Quote:
    Originally Posted by snoopy View Post


    I don't know enough about professional needs for a workstation to comment on Mac Pro pricing, but I think the current low end configuration could be eliminated. People who now buy that would likely buy a high end xMac model. I think the idea of the Mac Pro and xMac sharing hardwired as much as possible is a good one. However, the Mac Pro case should have some distinctive marking that makes it easily noticed. I'm sure professionals have pride in their equipment, and don't want people thinking they are using an xMac. Economically, hardware sharing would make it profitable to keep the Mac Pro, even when it's sales are low, because both the Mac Pro and xMac could be built on the same production line.



    No one that uses one for work cares what it looks like. You're sort of off the mark on that. The other machines simply have a lot of limits that you don't have to think about on a mac pro assuming you can pay for the upgrades needed to remove them. They're also less prone to downtime simply because outside of a logic board, you can pretty much obtain replacement components and do it yourself within a day (don't believe what they tell you with pro care, it can still take just as long).
  • Reply 579 of 649
    winterwinter Posts: 1,238member
    We are living in such an incredible era of technology. I remember being 12 in 1999 and my first computer bought by my parents for $2,000 was a Pentium III Gateway 500 MHz, CRT monitor, 64 MB SDRAM, AOL dial-up, and a 10 GB HDD at who knows the speed. (I didn't know much about computers then or else I could have told them how they were getting ripped off).



    The Mac platform didn't interest me back then though I wish it had or who knows where I would be.



    Edit: And now I realize I meant to post this in the thinner MacBook Pro thread but I'll modify my post here. I cannot wait to see what both the Ivy Bridge and Sandy Bridge E platforms bring.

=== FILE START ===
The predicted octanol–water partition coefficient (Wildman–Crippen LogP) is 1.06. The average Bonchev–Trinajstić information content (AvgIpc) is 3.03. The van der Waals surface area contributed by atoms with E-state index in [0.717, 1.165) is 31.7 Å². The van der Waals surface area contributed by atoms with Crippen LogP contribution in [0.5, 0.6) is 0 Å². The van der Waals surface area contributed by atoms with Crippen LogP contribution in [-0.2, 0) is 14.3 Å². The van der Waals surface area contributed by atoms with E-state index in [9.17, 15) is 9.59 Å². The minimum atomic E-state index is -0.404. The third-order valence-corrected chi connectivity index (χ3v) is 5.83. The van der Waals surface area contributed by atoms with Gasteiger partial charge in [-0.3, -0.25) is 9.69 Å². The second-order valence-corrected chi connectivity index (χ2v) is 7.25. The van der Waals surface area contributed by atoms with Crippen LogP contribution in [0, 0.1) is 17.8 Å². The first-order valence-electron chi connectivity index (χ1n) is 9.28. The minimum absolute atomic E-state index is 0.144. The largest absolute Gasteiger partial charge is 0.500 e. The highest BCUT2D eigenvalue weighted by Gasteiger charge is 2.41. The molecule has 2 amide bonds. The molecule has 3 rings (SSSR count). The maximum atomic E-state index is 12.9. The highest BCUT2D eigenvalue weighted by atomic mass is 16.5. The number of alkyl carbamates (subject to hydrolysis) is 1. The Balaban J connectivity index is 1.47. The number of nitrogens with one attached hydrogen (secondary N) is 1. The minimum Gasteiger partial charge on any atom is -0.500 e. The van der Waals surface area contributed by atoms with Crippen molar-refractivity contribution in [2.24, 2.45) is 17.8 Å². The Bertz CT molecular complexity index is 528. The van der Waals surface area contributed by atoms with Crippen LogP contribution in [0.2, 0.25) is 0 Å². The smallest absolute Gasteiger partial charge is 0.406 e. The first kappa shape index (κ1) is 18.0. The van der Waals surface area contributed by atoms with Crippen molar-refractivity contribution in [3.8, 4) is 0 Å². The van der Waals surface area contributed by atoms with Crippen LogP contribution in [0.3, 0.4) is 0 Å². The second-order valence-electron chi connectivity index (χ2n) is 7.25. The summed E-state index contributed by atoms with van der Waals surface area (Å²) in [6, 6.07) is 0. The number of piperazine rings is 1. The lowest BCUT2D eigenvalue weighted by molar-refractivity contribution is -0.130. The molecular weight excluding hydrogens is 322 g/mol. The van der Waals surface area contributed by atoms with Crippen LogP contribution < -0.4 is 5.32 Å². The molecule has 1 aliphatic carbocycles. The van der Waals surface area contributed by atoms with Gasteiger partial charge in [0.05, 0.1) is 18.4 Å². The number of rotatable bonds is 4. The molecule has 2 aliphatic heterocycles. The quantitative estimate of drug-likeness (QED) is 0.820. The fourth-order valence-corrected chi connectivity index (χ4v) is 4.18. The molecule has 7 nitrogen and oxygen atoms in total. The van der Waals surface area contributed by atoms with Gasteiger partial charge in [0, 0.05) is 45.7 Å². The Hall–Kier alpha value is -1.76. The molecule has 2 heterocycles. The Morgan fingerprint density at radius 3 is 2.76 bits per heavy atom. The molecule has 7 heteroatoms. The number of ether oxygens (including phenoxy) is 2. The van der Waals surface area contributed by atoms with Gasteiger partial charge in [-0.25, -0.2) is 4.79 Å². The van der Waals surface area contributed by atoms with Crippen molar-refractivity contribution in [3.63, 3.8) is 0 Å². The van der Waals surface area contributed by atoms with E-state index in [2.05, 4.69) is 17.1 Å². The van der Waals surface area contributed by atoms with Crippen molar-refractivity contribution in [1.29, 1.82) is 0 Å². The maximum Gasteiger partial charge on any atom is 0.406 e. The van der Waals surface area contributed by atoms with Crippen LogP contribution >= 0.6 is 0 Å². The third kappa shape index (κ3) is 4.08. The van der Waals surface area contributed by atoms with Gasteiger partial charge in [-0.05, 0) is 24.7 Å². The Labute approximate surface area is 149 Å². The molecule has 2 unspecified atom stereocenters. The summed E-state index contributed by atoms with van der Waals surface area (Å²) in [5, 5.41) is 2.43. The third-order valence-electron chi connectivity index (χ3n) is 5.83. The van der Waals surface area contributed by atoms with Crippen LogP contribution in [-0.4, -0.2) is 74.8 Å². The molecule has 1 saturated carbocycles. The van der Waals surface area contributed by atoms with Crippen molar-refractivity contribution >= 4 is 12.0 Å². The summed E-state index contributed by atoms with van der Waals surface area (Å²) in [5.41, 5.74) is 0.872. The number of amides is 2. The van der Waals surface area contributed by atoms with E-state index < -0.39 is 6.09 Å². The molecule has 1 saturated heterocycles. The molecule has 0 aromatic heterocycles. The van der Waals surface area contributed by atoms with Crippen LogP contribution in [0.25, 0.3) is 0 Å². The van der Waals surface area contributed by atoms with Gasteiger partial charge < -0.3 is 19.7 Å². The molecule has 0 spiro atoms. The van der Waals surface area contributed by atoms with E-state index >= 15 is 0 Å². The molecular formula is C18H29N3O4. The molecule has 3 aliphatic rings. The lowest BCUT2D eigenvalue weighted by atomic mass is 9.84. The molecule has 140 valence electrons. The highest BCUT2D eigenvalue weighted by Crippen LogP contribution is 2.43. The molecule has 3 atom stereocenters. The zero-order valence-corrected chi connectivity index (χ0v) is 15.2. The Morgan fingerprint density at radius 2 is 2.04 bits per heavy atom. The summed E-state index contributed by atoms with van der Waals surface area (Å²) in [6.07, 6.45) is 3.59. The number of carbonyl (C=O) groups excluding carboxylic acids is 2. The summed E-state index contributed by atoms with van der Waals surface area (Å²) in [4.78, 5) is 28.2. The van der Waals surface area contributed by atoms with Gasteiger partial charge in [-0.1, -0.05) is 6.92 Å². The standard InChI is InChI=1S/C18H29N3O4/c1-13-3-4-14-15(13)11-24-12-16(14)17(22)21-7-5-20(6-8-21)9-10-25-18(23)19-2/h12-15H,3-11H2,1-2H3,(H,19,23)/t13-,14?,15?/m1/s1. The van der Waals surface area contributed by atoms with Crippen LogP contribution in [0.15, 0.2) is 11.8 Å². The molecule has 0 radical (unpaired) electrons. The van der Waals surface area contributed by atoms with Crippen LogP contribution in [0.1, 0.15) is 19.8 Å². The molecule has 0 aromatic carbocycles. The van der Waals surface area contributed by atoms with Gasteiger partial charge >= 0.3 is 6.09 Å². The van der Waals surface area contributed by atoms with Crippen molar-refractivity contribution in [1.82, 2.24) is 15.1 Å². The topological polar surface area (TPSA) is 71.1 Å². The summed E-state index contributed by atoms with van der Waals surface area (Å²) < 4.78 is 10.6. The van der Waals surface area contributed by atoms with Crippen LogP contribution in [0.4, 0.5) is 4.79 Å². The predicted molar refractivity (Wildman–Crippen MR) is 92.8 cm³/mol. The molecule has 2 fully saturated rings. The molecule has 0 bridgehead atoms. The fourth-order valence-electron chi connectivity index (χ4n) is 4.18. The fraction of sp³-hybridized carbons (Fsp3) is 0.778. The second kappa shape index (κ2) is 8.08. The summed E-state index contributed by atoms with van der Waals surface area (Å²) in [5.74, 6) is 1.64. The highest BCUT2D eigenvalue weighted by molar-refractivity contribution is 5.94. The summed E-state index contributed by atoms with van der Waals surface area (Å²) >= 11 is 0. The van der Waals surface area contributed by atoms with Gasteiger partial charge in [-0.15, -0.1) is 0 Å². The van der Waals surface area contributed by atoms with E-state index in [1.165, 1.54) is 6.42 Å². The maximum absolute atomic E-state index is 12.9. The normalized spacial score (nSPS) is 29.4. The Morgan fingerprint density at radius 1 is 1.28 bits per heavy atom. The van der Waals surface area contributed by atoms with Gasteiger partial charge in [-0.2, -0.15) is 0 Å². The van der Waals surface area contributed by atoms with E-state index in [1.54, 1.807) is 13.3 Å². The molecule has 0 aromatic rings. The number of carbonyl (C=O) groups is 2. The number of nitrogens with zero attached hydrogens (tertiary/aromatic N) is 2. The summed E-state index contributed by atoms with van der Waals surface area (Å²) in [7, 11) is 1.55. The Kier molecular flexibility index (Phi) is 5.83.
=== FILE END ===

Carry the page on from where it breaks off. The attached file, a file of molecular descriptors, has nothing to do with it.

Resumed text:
• Reply 580 of 649
    mactacmactac Posts: 315member
    Quote:
    Originally Posted by Snowdog65 View Post


    The xMac is huge hole in Apples lineup that has been widely discussed for over a decade. It's absence is responsible for people for skipping Apple altogether, abandoning Apple for PCs or Hackintoshes, and is likely partly responsible for Apple having a larger laptop skew than the rest of the industry.



    Take me for instance. I'm simply not going to buy what doesn't fit my needs and wants. The mini needs to be bigger. It should have kept the footprint of the previous mini and gone taller to offer room for two hard drives and an optical drive. My requirement is internal devices. The iMac comes with a glossy screen I do not want and I also do not like all in ones. I want a computer that is easy to open with normal tools. The place I most often see suction cups and putty knives is in an auto body shop.



    Since I haven't been able to get the computer I want I have also held back from buying any of Apple's others iDevices. Why support the company when I can't get what I really want?



    The Mac Pro is way more computer than I need. In processing power, size and price. And yet the Mac Pro is the only desktop computer Apple makes that is designed for ease of use. Ports on the front where you can reach them and an easy to open case. Only the Mac Pro is function over form but it still looks good.



    I am very close to giving up and switching to Windows.